Member Since: June 29, 2009

Country: United States

  • Help need with ground. I hooked this up to s string of six high power LEDs. The V+ and V- from the LED driver went to the device screw terminals. I then hooked up Vin and Vout rom my bench top power supply set to to provide no more than 24volts and 150mA. I wanted to start slow at first. Before attaching my arduino I wanted to test the circuit, but where to get 5v from the trip the MOSFET? I worried maybe incorrectly, that a battery wouldn't share a ground with the power supply so the 5 volts coming from the battery could have look like anything on the C pin.
    So I opted to use sparkfun's breadboard power supply stick. I powered ith with a 12v wart from the same plug as the power supply. I rogues with the same ground 5 should be 5 volts. And it seemed like it was for a second, the led lit up but barely. Then POOF the breadboard power supply blew up. Why did this happen ? What did I do wrong?

  • Did you use this to control a dimmer that runs off of 0-10V analog?

  • I have the new old version, err.... the one before this one with a 168. Can I upload the arduino bootloader to it? I bought an AVR dragon and was going to try to modify the firmware to debounce the buttons but I could never get it to connect-and I gave up. If I could upload the arduino bootloader it would make modifying the firmware that much easier. Good reason to make another go at getting the dragon to work.

  • If you put a shield on top of the wing shield, it might be stable but if you want to use it just to give you screw terminals for all your pins, it isn't stable. in fact the headers it came with were so long, I had to cut a 1/4 of an inch off of them to get the shield to sit flat; otherwise it was pretty wobly. Once that was done it was reasonably solid. Wonder why the headers were soo long?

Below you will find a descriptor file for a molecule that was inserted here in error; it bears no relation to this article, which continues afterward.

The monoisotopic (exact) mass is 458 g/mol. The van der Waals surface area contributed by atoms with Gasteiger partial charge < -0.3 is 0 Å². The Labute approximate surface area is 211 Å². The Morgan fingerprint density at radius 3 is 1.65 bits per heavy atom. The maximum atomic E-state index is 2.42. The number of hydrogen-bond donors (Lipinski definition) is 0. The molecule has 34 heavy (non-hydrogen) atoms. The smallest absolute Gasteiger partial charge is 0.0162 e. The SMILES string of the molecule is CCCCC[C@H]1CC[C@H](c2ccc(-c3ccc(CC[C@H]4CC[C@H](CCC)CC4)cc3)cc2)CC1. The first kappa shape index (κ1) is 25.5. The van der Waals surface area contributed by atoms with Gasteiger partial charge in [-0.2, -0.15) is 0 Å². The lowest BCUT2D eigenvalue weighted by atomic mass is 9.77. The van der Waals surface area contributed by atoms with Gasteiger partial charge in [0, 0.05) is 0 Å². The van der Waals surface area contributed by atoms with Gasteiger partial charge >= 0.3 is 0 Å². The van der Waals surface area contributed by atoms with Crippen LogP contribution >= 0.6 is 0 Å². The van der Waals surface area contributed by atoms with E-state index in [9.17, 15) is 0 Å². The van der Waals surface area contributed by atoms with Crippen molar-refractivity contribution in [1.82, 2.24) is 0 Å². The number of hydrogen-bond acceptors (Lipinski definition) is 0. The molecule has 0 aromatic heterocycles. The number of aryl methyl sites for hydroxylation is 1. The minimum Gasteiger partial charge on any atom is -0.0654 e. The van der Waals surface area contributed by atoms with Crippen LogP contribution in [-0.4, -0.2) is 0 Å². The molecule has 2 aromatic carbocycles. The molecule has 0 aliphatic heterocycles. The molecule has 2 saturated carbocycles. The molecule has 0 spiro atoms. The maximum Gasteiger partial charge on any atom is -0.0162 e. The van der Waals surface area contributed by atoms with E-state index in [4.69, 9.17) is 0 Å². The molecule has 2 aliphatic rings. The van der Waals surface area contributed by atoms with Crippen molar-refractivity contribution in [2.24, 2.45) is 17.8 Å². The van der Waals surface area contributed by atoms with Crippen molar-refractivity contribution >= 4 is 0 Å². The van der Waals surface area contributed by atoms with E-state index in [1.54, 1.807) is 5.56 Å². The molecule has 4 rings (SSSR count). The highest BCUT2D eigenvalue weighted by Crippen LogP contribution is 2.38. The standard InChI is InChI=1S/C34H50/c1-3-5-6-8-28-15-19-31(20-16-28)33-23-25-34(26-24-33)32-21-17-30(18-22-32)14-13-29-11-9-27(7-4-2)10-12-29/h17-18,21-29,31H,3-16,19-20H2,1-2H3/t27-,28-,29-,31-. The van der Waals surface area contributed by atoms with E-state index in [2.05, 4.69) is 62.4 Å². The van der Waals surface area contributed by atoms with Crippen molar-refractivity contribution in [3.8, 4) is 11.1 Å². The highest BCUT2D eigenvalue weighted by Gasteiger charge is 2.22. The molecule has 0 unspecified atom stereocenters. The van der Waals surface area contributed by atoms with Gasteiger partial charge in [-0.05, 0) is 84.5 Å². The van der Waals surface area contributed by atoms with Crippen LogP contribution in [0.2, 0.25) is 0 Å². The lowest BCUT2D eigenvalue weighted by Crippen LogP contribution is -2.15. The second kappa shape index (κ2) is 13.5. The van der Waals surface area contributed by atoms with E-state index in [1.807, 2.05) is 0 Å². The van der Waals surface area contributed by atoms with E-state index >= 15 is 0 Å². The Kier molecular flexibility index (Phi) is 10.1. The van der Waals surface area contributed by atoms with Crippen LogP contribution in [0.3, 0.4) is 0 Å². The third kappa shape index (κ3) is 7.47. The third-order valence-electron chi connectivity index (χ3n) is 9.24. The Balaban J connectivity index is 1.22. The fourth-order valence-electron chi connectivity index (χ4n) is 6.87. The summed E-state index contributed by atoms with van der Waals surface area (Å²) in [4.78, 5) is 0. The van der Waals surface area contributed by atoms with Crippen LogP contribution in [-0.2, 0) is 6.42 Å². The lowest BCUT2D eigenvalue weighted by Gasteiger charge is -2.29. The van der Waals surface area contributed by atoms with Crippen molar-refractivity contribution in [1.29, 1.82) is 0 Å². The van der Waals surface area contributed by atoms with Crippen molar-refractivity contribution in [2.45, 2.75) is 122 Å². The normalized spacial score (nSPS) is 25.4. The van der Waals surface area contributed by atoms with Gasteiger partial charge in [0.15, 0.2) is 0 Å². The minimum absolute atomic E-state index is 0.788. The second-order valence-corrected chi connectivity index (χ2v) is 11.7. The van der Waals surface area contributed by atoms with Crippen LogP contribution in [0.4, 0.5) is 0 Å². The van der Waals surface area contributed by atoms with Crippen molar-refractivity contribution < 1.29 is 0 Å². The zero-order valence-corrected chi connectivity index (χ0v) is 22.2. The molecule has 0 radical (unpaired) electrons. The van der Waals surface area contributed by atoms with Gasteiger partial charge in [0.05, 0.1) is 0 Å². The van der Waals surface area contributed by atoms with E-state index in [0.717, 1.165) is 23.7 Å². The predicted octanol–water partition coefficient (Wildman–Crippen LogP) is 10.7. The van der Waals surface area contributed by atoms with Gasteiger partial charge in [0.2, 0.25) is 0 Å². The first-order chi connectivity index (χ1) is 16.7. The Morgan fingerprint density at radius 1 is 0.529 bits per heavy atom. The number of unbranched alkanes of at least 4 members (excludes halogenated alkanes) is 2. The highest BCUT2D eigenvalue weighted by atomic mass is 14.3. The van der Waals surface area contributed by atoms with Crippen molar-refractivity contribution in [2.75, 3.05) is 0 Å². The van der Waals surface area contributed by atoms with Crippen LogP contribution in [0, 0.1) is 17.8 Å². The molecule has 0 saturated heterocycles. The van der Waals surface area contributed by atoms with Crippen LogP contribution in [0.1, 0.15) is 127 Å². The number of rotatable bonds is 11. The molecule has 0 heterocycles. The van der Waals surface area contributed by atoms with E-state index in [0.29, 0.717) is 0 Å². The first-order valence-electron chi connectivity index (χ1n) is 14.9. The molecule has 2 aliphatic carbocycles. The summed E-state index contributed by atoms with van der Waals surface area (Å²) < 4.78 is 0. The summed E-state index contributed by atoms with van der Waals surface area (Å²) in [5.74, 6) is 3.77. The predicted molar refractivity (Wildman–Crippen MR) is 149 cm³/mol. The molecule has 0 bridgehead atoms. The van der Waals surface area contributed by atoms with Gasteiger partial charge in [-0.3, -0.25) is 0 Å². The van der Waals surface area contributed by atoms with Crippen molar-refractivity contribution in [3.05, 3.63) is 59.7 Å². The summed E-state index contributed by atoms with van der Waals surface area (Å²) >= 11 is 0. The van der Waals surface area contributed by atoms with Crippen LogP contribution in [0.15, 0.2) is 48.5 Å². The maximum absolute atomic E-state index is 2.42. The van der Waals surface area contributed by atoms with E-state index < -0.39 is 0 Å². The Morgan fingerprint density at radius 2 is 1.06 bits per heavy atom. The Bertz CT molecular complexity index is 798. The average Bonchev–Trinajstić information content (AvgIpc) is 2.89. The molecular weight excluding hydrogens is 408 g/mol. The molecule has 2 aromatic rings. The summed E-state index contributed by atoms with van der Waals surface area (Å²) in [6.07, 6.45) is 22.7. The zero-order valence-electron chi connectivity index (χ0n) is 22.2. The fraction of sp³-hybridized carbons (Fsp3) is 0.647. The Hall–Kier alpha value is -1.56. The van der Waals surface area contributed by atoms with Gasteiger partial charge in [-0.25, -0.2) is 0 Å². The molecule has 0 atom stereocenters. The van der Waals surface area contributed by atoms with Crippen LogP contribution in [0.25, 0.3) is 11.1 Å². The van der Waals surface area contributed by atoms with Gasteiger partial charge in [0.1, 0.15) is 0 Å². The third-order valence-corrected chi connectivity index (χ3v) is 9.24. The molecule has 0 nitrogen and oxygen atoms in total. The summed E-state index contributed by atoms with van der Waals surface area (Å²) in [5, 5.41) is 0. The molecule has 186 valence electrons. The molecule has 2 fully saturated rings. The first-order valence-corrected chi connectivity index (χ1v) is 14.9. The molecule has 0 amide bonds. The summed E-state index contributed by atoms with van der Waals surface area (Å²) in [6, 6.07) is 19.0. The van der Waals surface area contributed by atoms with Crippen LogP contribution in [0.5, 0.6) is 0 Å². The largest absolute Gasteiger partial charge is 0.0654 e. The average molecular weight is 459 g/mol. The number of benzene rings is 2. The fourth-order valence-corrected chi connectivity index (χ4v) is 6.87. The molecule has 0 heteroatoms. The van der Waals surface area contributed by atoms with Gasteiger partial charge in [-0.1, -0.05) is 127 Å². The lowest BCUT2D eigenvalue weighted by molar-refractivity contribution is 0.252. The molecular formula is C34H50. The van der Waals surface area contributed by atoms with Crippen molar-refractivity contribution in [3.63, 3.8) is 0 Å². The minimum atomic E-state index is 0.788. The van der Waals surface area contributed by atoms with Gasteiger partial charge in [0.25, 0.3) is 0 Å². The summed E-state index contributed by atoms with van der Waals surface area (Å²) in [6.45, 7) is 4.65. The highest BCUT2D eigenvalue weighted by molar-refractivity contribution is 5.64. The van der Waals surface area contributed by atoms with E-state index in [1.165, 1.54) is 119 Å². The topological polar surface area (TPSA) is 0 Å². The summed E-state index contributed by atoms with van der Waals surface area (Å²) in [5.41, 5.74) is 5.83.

• You can place and solder components on both sides instead of just one.

  • I must admit I borked about 5 of these before I could make a smooth connection. As the description says you need a soldering iron and some needle nose pliers. I've found it easier to work with them while still in the strip and only cut them free once connected. First note how they fit into the housing. Notice the very small springy piece of metal that will stick through the small opening on one side of the housing? that prevents the whole thing from sliding back out. If you look at the pins, starting from the strip end you'll see a U-shaped channel, a little stop for the end of the wire and then the springy thing. It helps if you use the right gauge wire. Strip the enough wire so that there's insulation just at the end of the U-shaped channel. First solder the wire in the channel, but not too much and don't let solder run into the springy thing. Next crimp the U-shaped channel over the insulation and wire. last, insert the whole thing in the housing.

  • jungledisk is great, especially the latest version with folder sync.

  • Jungledisk client to access Amazon's Simple Storage Service, a.k.a S3. S3 Costs 15 cents per GB per month. Jungledisk gives you automatic backup, a network drive, workgroup sharing, and the ability to sync folders across multiple machines and platforms (mac, pc, linux). Jungle disk is not free I don't mind paying $2/month to protect my most valuable data.

  • does anyone know which JST series this is? I bought this and the 4 pin JST but SF doesn't sell the male connector and I don't know which of the bazillion versions of JST to order from digikey

  • okay, after trying to make my own cables I switched gears and bought some premade ones from the microcontrolershop. I use ann AVR dragon and they sell 6-pin 6-pin that work for all arduino and many avr dev boards.

No public wish lists :(